Study Shows Smoking Kills 15,000 Greeks Yearly, No Smoking Law Ignored

May 7, 2019

ATHENS – With successive governments bowing to pressure from smokers and refusing to fully enforce a series of no smoking laws, the cost in deaths – 15,000 annually – has been more than the revenues brought in with tobacco taxes.

That was the finding of a study from the Hellenic Thoracic Society which said as Greeks spend as much as 30 million euros ($33.59 million) a year on tobacco products, with cigarettes costing between 4-4.80 euros ($4.48-$5.37) a pack, 90 percent in taxes.

The study was presented May 4 during an event in the northern Greek city of Trikala for World Tobacco Day, and said that 37 percent of Greek adults smoke, including many women during their pregnancy.

In 2016, Greece ranked number one in the world – for major countries – for smoking rates and third technically behind the tiny Micronesia islands of Kiribati and Nauru. The Greek smoking rate then was 42.5 percent and has come down with taxes hiked by the ruling Radical Left SYRIZA but the figures uncertain with many turning to the Black Market.

Of  the 36 percent of women who smoke at the beginning of pregnancy, only 19 percent kick the habit – and most of these start up again after giving birth, the study said, people unable to wean off addictive ingredients in cigarettes designed to keep them puffing and buying.

Overall 37.7 of women 18-34 are smokers, as are 51.2 percent of those 35-54 despite evidence showing the health risks, and data showing a rise of 5-10 percent in Chronic Obstructive Pulmonary Disease among women.

In 2016, reports showed that after the cigarette tax was raised again in an attempt to bring in money despite the deaths and health costs of treating people ill because of smoking, but that many smokers just turned to buying illicit cigarettes, sold openly on some streets after smuggled in from other countries.

The tax hikes then were costing the government about 800 million euros ($851.12 million) annually in potential revenues with SYRIZA,  after promising to cut taxes, added another 40-50 cents to a pack of cigarettes for 2017, with estimates it would drive down expected revenues even further.


Smoking is so prevalent in Greece that Alternate Health Minister Pavlos Polakis brazenly ignores the law, smoking in the ministry – even during a No Smoking event – and was photographed smoking and dancing in a club where it is banned but the law ignored.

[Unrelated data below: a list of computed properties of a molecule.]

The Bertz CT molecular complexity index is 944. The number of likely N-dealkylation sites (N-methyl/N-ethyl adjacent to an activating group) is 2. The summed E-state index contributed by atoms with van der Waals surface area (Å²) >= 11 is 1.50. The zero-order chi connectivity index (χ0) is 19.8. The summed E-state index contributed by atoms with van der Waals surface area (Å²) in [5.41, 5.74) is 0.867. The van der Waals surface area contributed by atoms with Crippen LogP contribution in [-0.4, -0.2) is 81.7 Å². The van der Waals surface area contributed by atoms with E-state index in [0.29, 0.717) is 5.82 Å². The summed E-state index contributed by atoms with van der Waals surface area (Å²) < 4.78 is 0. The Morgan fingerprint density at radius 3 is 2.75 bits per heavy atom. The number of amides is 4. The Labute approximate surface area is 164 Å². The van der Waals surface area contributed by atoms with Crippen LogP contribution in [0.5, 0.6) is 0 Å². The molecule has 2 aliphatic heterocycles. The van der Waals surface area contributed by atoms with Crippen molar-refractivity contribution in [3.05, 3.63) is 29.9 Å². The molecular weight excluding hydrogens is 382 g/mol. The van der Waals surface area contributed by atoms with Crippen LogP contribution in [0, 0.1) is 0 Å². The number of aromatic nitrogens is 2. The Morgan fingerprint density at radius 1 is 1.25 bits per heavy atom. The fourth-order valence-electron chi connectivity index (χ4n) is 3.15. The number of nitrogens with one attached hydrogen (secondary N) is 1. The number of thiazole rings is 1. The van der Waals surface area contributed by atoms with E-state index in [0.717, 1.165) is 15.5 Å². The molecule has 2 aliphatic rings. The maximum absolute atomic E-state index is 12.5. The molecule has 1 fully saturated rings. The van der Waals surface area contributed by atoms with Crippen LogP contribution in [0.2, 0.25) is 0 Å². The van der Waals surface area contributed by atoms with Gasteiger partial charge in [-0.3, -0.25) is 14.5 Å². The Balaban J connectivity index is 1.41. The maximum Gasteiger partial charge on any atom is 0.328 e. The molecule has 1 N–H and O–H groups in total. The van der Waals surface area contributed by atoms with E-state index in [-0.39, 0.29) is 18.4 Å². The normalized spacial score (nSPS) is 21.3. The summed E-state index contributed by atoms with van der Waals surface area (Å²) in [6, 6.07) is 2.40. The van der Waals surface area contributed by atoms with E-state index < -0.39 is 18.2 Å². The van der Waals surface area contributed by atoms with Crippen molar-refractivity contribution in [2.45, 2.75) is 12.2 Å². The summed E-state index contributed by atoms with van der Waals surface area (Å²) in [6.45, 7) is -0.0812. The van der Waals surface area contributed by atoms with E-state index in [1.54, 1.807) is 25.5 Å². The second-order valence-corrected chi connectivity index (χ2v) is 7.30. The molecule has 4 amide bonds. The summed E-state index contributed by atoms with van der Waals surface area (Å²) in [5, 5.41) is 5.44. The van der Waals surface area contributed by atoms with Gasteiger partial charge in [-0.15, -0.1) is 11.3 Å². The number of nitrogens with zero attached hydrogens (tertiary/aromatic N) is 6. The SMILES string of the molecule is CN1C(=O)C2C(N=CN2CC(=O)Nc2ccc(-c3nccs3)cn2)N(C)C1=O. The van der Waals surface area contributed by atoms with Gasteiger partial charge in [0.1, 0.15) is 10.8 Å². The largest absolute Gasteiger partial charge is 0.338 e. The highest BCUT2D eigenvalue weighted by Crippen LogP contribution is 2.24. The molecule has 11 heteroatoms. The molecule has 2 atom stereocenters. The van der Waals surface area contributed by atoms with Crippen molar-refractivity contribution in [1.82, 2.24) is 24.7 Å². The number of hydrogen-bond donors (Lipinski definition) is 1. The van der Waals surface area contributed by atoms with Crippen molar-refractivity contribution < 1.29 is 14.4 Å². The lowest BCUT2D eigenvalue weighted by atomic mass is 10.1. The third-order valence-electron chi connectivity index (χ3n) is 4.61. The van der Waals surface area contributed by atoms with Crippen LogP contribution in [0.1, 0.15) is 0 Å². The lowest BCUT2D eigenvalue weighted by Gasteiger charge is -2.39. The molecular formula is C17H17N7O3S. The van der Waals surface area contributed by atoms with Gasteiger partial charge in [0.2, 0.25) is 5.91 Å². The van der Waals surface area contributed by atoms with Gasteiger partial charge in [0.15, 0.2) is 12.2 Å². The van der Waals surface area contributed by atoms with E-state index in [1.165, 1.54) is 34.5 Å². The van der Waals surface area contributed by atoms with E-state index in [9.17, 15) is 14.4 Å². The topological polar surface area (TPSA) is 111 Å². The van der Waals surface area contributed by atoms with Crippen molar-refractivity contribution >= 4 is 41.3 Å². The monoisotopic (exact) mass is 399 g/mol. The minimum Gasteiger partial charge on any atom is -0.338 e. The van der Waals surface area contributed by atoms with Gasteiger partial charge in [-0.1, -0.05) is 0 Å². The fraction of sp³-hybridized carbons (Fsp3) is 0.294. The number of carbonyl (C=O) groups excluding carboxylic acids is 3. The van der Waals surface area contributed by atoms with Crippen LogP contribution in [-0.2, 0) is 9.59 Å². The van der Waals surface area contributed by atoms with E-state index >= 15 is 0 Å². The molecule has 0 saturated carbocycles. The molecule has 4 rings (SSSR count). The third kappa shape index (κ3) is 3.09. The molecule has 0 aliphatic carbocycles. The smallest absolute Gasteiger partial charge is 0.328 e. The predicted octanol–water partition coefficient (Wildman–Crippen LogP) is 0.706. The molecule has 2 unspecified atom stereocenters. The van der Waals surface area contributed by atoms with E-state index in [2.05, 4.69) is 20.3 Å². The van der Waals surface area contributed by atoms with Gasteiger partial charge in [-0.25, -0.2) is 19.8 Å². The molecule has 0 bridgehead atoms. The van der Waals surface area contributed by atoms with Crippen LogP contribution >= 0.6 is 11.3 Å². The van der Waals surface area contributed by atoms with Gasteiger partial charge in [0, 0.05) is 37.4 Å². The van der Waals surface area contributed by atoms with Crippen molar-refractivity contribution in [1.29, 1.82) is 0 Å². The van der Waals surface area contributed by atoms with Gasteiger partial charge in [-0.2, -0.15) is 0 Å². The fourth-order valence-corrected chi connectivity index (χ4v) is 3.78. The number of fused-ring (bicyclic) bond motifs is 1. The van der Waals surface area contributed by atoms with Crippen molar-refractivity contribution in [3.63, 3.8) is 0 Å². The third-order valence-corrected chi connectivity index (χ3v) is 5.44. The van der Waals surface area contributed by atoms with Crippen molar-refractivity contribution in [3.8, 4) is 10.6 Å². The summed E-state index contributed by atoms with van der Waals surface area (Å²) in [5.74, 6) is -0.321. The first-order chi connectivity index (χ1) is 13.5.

Polakis was excoriated by for EU Health Commissioner Vytenis Andriukaitis’ complaint the Greek minister shouldn’t have done so.

Andriukaitis said he was shocked while in the Health Ministry for a World Cancer Day visit, to find the halls reeked of smoke, saying it was “shameful,” although common in Greece where people smoke almost anywhere they want, including in hospitals, schools, post offices, taverns, bars, night clubs, and public buildings.

Polakis, who is also a surgeon, said he was dealing with more pressing issues at the ministry than smoking, said Kathimerini. “Learn before you speak,” Polakis wrote on his Facebook account in a post addressed to Andriukaitis. “I’ll decide when to stop smoking, on my terms,” Polakis said, disregarding death statistics from smoking and health risks.

In March, after Greece’s highest administrative court struck down a 2011 ministerial decision exempting nightclubs with music and bigger than 300 square meters from anti-smoking laws, the government issued a decree reinstating protection for the clubs.

The Council of State (CoS) had shot down the exemption although the anti-smoking laws are essentially symbolic in Greece because they are rarely enforced except in certain areas and people can smoke almost wherever they want, including in hospitals.

A new motion to overturn the latest ministerial decision was filed with the CoS after the government re-issued the same decree that was overruled, the business newspaper Naftemporiki said.


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